Probability and Evidence

This collection of resources was developed in collaboration with Professor Philip Dawid of the University of Cambridge

The problems in this collection are about thinking about which questions to ask, and how to interpret the answers.

For example, almost everyone who gets measles gets spots. If you go to your doctor with spots, they won't conclude that you're very likely to have measles, as there are many other diseases that can cause spots.

You need to be careful about the difference between the probability of getting spots if you have measles and the probability of having measles if you get spots. This mistake has caused numerous misunderstandings in medicine, law and wider society.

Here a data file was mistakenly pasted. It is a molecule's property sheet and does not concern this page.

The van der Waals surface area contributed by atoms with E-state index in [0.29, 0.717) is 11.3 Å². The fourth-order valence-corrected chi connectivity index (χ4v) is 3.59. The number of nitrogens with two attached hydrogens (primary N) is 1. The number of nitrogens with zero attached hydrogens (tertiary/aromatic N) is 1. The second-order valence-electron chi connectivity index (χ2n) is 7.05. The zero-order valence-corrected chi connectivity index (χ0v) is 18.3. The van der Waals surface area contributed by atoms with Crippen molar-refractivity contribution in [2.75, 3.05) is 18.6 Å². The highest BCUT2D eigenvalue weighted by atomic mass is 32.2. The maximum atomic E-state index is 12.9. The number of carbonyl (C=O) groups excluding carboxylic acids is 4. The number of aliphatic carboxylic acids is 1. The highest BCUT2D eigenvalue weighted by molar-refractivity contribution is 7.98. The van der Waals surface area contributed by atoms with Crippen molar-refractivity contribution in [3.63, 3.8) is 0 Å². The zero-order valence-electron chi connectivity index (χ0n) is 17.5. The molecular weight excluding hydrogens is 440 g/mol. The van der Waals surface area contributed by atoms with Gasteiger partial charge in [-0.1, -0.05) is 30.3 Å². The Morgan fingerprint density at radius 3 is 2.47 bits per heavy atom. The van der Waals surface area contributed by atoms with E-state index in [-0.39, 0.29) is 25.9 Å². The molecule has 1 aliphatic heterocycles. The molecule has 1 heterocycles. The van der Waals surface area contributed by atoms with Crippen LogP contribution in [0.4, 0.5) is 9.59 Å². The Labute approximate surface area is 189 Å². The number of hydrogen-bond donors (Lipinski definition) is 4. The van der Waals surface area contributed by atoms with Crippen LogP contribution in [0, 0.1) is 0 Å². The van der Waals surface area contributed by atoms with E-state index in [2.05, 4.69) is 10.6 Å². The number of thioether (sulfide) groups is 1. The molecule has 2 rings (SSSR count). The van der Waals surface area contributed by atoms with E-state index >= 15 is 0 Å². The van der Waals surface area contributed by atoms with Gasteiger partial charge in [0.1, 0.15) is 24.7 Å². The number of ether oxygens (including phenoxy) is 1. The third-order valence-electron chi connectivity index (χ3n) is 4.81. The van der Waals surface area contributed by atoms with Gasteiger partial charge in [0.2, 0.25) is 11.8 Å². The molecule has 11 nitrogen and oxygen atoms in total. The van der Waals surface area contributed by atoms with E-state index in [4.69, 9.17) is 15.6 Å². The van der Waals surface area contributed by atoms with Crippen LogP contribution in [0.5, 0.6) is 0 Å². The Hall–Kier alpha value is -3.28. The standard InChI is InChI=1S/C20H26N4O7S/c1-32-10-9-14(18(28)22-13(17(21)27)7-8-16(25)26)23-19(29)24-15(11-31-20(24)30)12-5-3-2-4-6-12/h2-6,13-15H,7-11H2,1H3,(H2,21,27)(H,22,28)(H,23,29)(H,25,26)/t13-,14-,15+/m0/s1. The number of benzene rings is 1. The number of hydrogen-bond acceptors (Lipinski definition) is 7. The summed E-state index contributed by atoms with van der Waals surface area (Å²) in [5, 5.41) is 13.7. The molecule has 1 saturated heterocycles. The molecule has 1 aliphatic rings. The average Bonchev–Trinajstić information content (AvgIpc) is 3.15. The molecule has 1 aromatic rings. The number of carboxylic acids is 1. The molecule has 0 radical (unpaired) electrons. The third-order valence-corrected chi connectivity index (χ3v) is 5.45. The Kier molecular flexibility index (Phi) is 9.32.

Introductory Video

Age 11 to 16

An introductory video to the Probability and Evidence collection

Spots and Measles

Age 11 to 16 Challenge Level:

99% of people who have measles have spots. Ben has spots. Do you think he has measles?

Evidence and Headlines

Age 11 to 18

Headlines sometimes distort the truth. Read about how micromorts can be used to compare the risks of different activities.

Probability in Court

Age 14 to 18 Challenge Level:

When you're on trial for murder, it can be crucial that the court understands probability...

Do Rare Events Happen?

Age 11 to 16 Challenge Level:

I'd be very surprised if I had three children all with the same birthday, but I read in the paper that it happened to one family...

Matching Criminals

Age 14 to 18 Challenge Level:

DNA profiling is an invaluable tool for the police. However, when it comes to probability, things aren't always as straightforward as they seem.

The ELISA Test

Age 14 to 18 Challenge Level:

In 1% of cases, an HIV test gives a positive result for someone who is HIV negative. How likely is it that someone who tests positive has HIV?

These resources were originally developed by the Millennium Mathematics Project Motivate Programme in collaboration with Professor Philip Dawid, funded by a Wellcome Trust grant.